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  • Scrutinizing Global Short-Term Medical Outreach
  • Matthew DeCamp (bio)

About five years ago, I was among a dozen or so medical and nursing students involved in a short-term medical outreach trip to Honduras. By "short-term medical outreach trip," I mean those brief trips to developing countries taken by medical professionals and often organized by health professional schools in the United States. The idea behind them is that they expose students and faculty to people in developing countries, often for the first time, and bring much-needed care to the countries. The visitors run an acute care clinic or ambulatory surgery center, distribute donated medications, engage in health education, and learn about health care in the developing world.

At the time, I assumed that what I was doing was "ethical" and maybe even commendable. I thought it was altruistic. No doubt many with me shared this belief. But as time passes, the value of what the Hondurans gave me, in moral and educational terms, seems to surpass the value of the acute medical care I helped deliver. I did not intend this; in fact, I thought my participation would help Hondurans much more than it would help me. But if I was wrong, and the benefit went mainly to someone outside the local community, then was the trip fundamentally different from the international AIDS clinical trials that years before received such scrutiny? If so, why did our trip—and others like it—escape the ethical scrutiny applied to clinical research in developing countries?

Not Research?

I wondered at first if my questions were misguided: perhaps global short-term medical outreach is just clinical care, and not "research" at all. From the perspective of those who go on these trips, how best to understand it is less than obvious.1 Health care personnel from a developed country organize a visit with local contacts in a developing one. The team travels to a community. With them are medical supplies, including medications and educational materials. They stay for a short period and operate something resembling a clinic or surgical center in their home country. Many individuals (though of course not all in need) receive some basic medical care. The team departs. Some time later, the medications and supplies run out (unless another team arrives and brings more). More or less continuing contact exists.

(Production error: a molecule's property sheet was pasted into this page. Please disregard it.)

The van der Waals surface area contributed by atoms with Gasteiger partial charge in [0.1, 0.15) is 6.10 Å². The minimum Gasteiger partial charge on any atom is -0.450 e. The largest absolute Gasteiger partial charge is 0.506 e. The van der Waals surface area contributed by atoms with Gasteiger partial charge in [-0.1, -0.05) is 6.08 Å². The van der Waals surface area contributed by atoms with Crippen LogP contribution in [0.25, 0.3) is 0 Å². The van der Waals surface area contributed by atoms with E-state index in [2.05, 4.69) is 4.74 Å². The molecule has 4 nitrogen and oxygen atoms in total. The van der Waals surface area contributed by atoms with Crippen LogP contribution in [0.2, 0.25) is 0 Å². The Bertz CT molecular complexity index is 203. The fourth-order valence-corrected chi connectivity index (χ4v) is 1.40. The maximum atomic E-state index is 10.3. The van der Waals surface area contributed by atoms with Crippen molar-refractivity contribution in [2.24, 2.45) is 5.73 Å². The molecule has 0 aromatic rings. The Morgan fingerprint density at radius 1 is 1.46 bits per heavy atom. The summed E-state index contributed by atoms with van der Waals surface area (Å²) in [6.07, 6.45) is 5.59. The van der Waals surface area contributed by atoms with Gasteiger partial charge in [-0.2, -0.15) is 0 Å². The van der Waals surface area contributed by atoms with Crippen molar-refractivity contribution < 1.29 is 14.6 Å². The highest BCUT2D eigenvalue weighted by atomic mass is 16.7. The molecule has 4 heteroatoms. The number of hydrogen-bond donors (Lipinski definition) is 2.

Does this situation describe research or clinical care? If this scenario were research, it might have gone through ethical review by institutional review boards in the developed and developing country. In addition, the researchers would have obtained informed consent (written or oral) from the study participants. If the scenario were a short-term medical outreach trip, neither would have happened. This lack of oversight might not be a problem if short-term outreach is unequivocally good or does not raise any interesting ethical issues. However, once we move beyond the trivial claim that outreach is different from research simply because it is handled differently, interesting ethical issues arise.

Appeals to Benefits

For example, I wondered if the crucial difference between research and clinical practice might lie in outreach's goal. Unlike research, the goal of global short-term medical outreach is not to gain "generalized knowledge" but to provide tangible medical benefits to individuals in the community (a distinction between research and clinical care equally applicable in the United States).

This is probably what many people think when they consider outreach. I thought this, too, before my trip to Honduras. But there are a couple of problems with this view. First, well-designed clinical research often provides medical benefit as well. Second, in outreach, we tend to avoid spelling out exactly what we mean by "benefit."

In fact, we are tempted to act as if any benefit counts ethically in favor of the trip, or that simply intending to provide benefit is enough. Both are too permissive. The former would endorse a short-term medical outreach whose only goal, for example, was to administer ten ibuprofen capsules to each individual in a community (even as we scrutinize a clinical trial that helps sustain a local pharmacy merely because it involves research). The latter is philosophically challenging, and it would...


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pp. 21-23
Launched on MUSE
Open Access
Archive Status
Archived 2012
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